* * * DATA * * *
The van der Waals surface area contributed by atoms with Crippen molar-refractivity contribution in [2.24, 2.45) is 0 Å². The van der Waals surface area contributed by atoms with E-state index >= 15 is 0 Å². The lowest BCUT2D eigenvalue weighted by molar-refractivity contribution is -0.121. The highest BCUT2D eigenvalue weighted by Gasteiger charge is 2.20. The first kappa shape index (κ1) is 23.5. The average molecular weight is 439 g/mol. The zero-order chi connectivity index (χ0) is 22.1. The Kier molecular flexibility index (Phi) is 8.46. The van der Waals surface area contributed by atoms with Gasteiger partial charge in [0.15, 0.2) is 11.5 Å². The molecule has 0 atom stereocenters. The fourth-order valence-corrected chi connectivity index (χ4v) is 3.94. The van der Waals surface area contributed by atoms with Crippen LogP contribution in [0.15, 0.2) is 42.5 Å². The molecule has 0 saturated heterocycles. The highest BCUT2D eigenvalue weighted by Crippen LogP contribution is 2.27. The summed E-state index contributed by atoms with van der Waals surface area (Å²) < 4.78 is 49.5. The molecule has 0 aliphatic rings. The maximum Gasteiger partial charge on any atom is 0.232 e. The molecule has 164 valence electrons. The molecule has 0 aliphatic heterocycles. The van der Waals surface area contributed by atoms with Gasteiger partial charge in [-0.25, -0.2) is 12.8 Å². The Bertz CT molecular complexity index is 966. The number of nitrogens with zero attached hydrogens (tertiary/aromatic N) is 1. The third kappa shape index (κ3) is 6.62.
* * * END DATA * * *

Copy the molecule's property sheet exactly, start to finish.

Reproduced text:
The van der Waals surface area contributed by atoms with Crippen molar-refractivity contribution in [2.24, 2.45) is 0 Å². The van der Waals surface area contributed by atoms with E-state index >= 15 is 0 Å². The lowest BCUT2D eigenvalue weighted by molar-refractivity contribution is -0.121. The highest BCUT2D eigenvalue weighted by Gasteiger charge is 2.20. The first kappa shape index (κ1) is 23.5. The average molecular weight is 439 g/mol. The zero-order chi connectivity index (χ0) is 22.1. The Kier molecular flexibility index (Phi) is 8.46. The van der Waals surface area contributed by atoms with Gasteiger partial charge in [0.15, 0.2) is 11.5 Å². The molecule has 0 atom stereocenters. The fourth-order valence-corrected chi connectivity index (χ4v) is 3.94. The van der Waals surface area contributed by atoms with Crippen LogP contribution in [0.15, 0.2) is 42.5 Å². The molecule has 0 saturated heterocycles. The highest BCUT2D eigenvalue weighted by Crippen LogP contribution is 2.27. The summed E-state index contributed by atoms with van der Waals surface area (Å²) < 4.78 is 49.5. The molecule has 0 aliphatic rings. The maximum Gasteiger partial charge on any atom is 0.232 e. The molecule has 164 valence electrons. The molecule has 0 aliphatic heterocycles. The van der Waals surface area contributed by atoms with Gasteiger partial charge in [-0.25, -0.2) is 12.8 Å². The Bertz CT molecular complexity index is 966. The number of nitrogens with zero attached hydrogens (tertiary/aromatic N) is 1. The third kappa shape index (κ3) is 6.62.